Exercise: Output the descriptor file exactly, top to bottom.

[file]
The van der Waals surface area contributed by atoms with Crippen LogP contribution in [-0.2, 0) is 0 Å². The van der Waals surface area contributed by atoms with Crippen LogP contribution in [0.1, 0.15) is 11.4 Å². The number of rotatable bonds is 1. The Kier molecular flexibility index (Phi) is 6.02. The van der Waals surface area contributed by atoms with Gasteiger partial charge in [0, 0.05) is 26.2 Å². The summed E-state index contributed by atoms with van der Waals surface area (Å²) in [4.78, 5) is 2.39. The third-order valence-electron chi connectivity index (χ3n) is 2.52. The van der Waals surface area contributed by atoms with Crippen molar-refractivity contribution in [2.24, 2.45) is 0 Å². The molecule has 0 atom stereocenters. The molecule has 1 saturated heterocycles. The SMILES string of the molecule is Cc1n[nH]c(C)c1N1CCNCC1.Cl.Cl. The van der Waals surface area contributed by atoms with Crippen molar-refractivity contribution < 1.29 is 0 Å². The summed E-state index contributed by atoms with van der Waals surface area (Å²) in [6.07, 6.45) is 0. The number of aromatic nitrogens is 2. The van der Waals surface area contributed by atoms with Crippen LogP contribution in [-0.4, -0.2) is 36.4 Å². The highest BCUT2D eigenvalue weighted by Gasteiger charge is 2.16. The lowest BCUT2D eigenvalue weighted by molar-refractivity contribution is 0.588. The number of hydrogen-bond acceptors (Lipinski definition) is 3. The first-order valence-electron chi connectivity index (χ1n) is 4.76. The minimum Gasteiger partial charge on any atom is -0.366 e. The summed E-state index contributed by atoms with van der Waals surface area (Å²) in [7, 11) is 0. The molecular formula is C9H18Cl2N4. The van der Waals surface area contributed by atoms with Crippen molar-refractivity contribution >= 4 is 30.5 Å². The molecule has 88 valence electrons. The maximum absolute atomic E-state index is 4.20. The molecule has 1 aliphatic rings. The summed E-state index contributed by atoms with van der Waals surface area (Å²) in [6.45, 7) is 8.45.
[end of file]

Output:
The van der Waals surface area contributed by atoms with Crippen LogP contribution in [-0.2, 0) is 0 Å². The van der Waals surface area contributed by atoms with Crippen LogP contribution in [0.1, 0.15) is 11.4 Å². The number of rotatable bonds is 1. The Kier molecular flexibility index (Phi) is 6.02. The van der Waals surface area contributed by atoms with Gasteiger partial charge in [0, 0.05) is 26.2 Å². The summed E-state index contributed by atoms with van der Waals surface area (Å²) in [4.78, 5) is 2.39. The third-order valence-electron chi connectivity index (χ3n) is 2.52. The van der Waals surface area contributed by atoms with Crippen molar-refractivity contribution in [2.24, 2.45) is 0 Å². The molecule has 0 atom stereocenters. The molecule has 1 saturated heterocycles. The SMILES string of the molecule is Cc1n[nH]c(C)c1N1CCNCC1.Cl.Cl. The van der Waals surface area contributed by atoms with Crippen molar-refractivity contribution < 1.29 is 0 Å². The summed E-state index contributed by atoms with van der Waals surface area (Å²) in [6.07, 6.45) is 0. The number of aromatic nitrogens is 2. The van der Waals surface area contributed by atoms with Crippen LogP contribution in [-0.4, -0.2) is 36.4 Å². The highest BCUT2D eigenvalue weighted by Gasteiger charge is 2.16. The lowest BCUT2D eigenvalue weighted by molar-refractivity contribution is 0.588. The number of hydrogen-bond acceptors (Lipinski definition) is 3. The first-order valence-electron chi connectivity index (χ1n) is 4.76. The minimum Gasteiger partial charge on any atom is -0.366 e. The summed E-state index contributed by atoms with van der Waals surface area (Å²) in [7, 11) is 0. The molecular formula is C9H18Cl2N4. The van der Waals surface area contributed by atoms with Crippen molar-refractivity contribution >= 4 is 30.5 Å². The molecule has 88 valence electrons. The maximum absolute atomic E-state index is 4.20. The molecule has 1 aliphatic rings. The summed E-state index contributed by atoms with van der Waals surface area (Å²) in [6.45, 7) is 8.45.